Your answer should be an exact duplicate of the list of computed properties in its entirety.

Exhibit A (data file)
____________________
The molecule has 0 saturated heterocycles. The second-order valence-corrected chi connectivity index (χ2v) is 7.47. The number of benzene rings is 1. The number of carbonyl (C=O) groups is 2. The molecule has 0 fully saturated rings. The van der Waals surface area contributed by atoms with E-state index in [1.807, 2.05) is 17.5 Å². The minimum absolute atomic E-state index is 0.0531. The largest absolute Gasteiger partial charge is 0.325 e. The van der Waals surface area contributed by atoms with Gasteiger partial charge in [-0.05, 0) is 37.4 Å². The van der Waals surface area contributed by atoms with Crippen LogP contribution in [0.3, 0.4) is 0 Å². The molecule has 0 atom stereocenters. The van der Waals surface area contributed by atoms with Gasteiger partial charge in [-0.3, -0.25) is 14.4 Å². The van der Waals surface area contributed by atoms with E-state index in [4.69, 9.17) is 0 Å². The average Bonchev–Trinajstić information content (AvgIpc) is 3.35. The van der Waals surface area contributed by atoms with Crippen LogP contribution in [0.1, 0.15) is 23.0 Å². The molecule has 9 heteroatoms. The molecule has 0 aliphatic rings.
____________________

The molecule has 0 saturated heterocycles. The second-order valence-corrected chi connectivity index (χ2v) is 7.47. The number of benzene rings is 1. The number of carbonyl (C=O) groups is 2. The molecule has 0 fully saturated rings. The van der Waals surface area contributed by atoms with E-state index in [1.807, 2.05) is 17.5 Å². The minimum absolute atomic E-state index is 0.0531. The largest absolute Gasteiger partial charge is 0.325 e. The van der Waals surface area contributed by atoms with Gasteiger partial charge in [-0.05, 0) is 37.4 Å². The van der Waals surface area contributed by atoms with Crippen LogP contribution in [0.3, 0.4) is 0 Å². The molecule has 0 atom stereocenters. The van der Waals surface area contributed by atoms with Gasteiger partial charge in [-0.3, -0.25) is 14.4 Å². The van der Waals surface area contributed by atoms with E-state index in [4.69, 9.17) is 0 Å². The average Bonchev–Trinajstić information content (AvgIpc) is 3.35. The van der Waals surface area contributed by atoms with Crippen LogP contribution in [0.1, 0.15) is 23.0 Å². The molecule has 9 heteroatoms. The molecule has 0 aliphatic rings.